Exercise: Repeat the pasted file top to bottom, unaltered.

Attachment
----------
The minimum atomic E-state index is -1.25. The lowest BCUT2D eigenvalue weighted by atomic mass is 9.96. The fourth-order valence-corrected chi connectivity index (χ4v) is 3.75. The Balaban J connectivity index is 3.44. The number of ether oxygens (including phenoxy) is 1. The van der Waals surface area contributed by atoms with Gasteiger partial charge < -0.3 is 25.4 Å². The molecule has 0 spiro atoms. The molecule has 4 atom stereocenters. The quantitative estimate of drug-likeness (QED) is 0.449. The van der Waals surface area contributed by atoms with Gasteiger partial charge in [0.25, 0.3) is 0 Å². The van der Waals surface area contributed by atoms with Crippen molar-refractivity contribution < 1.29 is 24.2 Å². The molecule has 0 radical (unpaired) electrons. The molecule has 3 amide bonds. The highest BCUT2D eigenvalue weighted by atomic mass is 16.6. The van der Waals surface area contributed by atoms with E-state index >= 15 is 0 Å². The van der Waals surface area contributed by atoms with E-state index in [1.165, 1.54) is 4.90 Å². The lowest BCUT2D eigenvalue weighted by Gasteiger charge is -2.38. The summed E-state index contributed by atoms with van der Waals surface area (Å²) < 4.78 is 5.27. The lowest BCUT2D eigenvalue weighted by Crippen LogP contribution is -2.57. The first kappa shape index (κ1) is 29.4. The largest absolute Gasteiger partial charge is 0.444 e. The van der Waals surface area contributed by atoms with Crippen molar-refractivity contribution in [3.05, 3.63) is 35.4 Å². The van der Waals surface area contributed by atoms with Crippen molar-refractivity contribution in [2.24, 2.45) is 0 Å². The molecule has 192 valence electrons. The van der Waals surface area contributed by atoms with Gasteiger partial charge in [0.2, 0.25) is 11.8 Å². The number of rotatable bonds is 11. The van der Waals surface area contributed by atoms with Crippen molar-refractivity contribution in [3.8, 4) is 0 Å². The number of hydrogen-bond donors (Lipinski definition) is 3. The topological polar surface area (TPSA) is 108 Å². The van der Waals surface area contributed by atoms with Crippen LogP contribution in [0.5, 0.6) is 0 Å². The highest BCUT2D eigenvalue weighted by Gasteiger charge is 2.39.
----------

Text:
The minimum atomic E-state index is -1.25. The lowest BCUT2D eigenvalue weighted by atomic mass is 9.96. The fourth-order valence-corrected chi connectivity index (χ4v) is 3.75. The Balaban J connectivity index is 3.44. The number of ether oxygens (including phenoxy) is 1. The van der Waals surface area contributed by atoms with Gasteiger partial charge < -0.3 is 25.4 Å². The molecule has 0 spiro atoms. The molecule has 4 atom stereocenters. The quantitative estimate of drug-likeness (QED) is 0.449. The van der Waals surface area contributed by atoms with Gasteiger partial charge in [0.25, 0.3) is 0 Å². The van der Waals surface area contributed by atoms with Crippen molar-refractivity contribution < 1.29 is 24.2 Å². The molecule has 0 radical (unpaired) electrons. The molecule has 3 amide bonds. The highest BCUT2D eigenvalue weighted by atomic mass is 16.6. The van der Waals surface area contributed by atoms with E-state index >= 15 is 0 Å². The van der Waals surface area contributed by atoms with E-state index in [1.165, 1.54) is 4.90 Å². The lowest BCUT2D eigenvalue weighted by Gasteiger charge is -2.38. The summed E-state index contributed by atoms with van der Waals surface area (Å²) < 4.78 is 5.27. The lowest BCUT2D eigenvalue weighted by Crippen LogP contribution is -2.57. The first kappa shape index (κ1) is 29.4. The largest absolute Gasteiger partial charge is 0.444 e. The van der Waals surface area contributed by atoms with Crippen molar-refractivity contribution in [3.05, 3.63) is 35.4 Å². The van der Waals surface area contributed by atoms with Crippen molar-refractivity contribution in [2.24, 2.45) is 0 Å². The molecule has 192 valence electrons. The van der Waals surface area contributed by atoms with Gasteiger partial charge in [0.2, 0.25) is 11.8 Å². The number of rotatable bonds is 11. The van der Waals surface area contributed by atoms with Crippen molar-refractivity contribution in [3.8, 4) is 0 Å². The number of hydrogen-bond donors (Lipinski definition) is 3. The topological polar surface area (TPSA) is 108 Å². The van der Waals surface area contributed by atoms with Crippen LogP contribution in [0.5, 0.6) is 0 Å². The highest BCUT2D eigenvalue weighted by Gasteiger charge is 2.39.